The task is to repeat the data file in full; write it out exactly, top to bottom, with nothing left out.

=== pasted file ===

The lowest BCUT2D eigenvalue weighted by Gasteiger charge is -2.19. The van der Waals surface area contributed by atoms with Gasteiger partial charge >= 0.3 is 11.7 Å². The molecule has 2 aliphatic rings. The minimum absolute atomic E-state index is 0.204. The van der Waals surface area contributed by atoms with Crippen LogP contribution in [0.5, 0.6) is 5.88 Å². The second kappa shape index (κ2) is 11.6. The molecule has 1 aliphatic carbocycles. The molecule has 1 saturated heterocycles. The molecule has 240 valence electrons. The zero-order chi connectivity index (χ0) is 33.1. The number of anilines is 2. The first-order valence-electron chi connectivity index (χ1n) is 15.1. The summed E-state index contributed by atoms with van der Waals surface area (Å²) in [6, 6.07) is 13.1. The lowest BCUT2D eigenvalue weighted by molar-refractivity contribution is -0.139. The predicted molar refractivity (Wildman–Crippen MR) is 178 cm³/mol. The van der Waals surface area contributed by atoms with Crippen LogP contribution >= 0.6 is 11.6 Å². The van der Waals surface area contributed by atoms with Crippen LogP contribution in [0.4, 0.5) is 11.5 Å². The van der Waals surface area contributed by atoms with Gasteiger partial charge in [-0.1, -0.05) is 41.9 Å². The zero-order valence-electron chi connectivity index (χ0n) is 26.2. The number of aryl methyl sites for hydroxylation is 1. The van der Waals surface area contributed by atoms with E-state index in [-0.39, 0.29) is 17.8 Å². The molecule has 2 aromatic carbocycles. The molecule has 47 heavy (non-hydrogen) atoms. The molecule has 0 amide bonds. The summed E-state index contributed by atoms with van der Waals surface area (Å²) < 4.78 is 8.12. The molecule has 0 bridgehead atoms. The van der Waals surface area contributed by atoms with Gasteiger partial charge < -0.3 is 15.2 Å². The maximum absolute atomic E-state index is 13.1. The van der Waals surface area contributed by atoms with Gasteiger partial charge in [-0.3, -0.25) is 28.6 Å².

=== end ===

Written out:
The lowest BCUT2D eigenvalue weighted by Gasteiger charge is -2.19. The van der Waals surface area contributed by atoms with Gasteiger partial charge >= 0.3 is 11.7 Å². The molecule has 2 aliphatic rings. The minimum absolute atomic E-state index is 0.204. The van der Waals surface area contributed by atoms with Crippen LogP contribution in [0.5, 0.6) is 5.88 Å². The second kappa shape index (κ2) is 11.6. The molecule has 1 aliphatic carbocycles. The molecule has 1 saturated heterocycles. The molecule has 240 valence electrons. The zero-order chi connectivity index (χ0) is 33.1. The number of anilines is 2. The first-order valence-electron chi connectivity index (χ1n) is 15.1. The summed E-state index contributed by atoms with van der Waals surface area (Å²) in [6, 6.07) is 13.1. The lowest BCUT2D eigenvalue weighted by molar-refractivity contribution is -0.139. The predicted molar refractivity (Wildman–Crippen MR) is 178 cm³/mol. The van der Waals surface area contributed by atoms with Crippen LogP contribution >= 0.6 is 11.6 Å². The van der Waals surface area contributed by atoms with Crippen LogP contribution in [0.4, 0.5) is 11.5 Å². The van der Waals surface area contributed by atoms with Gasteiger partial charge in [-0.1, -0.05) is 41.9 Å². The zero-order valence-electron chi connectivity index (χ0n) is 26.2. The number of aryl methyl sites for hydroxylation is 1. The van der Waals surface area contributed by atoms with E-state index in [-0.39, 0.29) is 17.8 Å². The molecule has 2 aromatic carbocycles. The molecule has 47 heavy (non-hydrogen) atoms. The molecule has 0 amide bonds. The summed E-state index contributed by atoms with van der Waals surface area (Å²) < 4.78 is 8.12. The molecule has 0 bridgehead atoms. The van der Waals surface area contributed by atoms with Gasteiger partial charge < -0.3 is 15.2 Å². The maximum absolute atomic E-state index is 13.1. The van der Waals surface area contributed by atoms with Gasteiger partial charge in [-0.3, -0.25) is 28.6 Å².